This brings to mind Banksy’s recent edition of Girl with Balloon, instantly shredded at auction the moment after it was purchased for over $1.4 million. It might also bring to mind the John Deere tractors which are remotely switched off by the company if farmers make unauthorized repairs. If the artist can take the piece away at a moment’s notice, do you really own it? And if the artist doesn’t get a say in how the piece is displayed, do they?
If the piece comes in a smart contract about how it’s to be displayed, who enforces that? Is it the job of the marketplaces to educate collectors and “consumers”? The Apple Store offers classes on how to get the most out of their products, ranging from simple setup instructions to classes on photography and illustration. Is there a way that marketplaces could “cultivate” their audiences at scale?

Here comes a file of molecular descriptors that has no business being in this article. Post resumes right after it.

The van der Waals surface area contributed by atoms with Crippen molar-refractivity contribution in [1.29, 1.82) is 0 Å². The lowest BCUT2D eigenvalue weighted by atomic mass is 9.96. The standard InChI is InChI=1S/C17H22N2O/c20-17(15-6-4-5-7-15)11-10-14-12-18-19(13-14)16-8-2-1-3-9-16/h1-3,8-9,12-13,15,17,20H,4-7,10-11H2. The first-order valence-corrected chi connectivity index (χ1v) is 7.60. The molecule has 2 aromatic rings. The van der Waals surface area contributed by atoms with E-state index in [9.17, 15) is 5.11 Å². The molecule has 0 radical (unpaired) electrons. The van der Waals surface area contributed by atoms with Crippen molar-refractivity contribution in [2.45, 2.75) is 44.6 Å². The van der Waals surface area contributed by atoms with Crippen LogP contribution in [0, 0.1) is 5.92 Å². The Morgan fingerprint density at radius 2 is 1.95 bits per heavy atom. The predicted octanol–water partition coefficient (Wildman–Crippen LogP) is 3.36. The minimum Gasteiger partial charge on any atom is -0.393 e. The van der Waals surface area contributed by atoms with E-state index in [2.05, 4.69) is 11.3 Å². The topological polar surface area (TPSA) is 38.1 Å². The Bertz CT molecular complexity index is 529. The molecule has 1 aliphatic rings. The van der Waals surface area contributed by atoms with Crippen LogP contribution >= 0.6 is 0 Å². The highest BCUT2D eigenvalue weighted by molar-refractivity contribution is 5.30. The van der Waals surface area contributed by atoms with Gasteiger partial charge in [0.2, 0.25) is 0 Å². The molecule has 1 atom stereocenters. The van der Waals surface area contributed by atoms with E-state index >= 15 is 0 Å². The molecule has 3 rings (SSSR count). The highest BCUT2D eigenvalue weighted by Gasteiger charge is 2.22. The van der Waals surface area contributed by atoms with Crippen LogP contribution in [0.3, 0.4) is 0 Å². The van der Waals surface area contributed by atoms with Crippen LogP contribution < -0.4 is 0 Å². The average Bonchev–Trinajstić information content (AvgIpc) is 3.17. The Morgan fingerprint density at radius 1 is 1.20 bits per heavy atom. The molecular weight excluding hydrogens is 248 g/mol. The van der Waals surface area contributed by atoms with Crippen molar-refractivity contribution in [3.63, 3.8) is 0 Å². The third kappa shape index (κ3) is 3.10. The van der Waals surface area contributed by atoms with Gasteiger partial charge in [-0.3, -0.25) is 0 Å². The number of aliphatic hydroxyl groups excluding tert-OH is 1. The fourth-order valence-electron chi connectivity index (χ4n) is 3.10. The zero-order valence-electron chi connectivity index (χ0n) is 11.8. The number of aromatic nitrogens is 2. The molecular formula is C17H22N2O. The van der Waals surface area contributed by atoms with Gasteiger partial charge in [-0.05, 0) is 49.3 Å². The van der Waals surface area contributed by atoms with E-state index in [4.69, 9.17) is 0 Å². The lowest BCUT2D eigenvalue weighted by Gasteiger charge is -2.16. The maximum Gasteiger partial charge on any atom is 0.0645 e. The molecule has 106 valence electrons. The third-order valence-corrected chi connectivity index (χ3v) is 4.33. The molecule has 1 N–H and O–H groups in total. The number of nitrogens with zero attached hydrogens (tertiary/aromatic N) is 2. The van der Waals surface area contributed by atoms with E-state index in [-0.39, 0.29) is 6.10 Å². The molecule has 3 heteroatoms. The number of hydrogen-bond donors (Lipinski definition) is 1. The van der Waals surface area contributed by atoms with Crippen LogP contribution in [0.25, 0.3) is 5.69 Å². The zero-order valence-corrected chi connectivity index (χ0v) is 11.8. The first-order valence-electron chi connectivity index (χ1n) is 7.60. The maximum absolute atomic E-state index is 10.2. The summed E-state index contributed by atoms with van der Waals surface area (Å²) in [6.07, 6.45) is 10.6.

NFTs, as Fanny Laboukay said, came with lots of promises about solving the problems with art sales and collecting. But whatever they’ve achieved, they’ve clearly opened up new questions as they mature.
What do you really ‘own’ when you have an NFT? Questions of copyright and IP in Web3.”
WAC Weekly is part of WAC Lab, a new program unleashing the full potential of Web3 for the arts and culture produced by We Are Museums in collaboration with TZ Connect and Blockchain Art Directory, and powered by the Tezos ecosystem.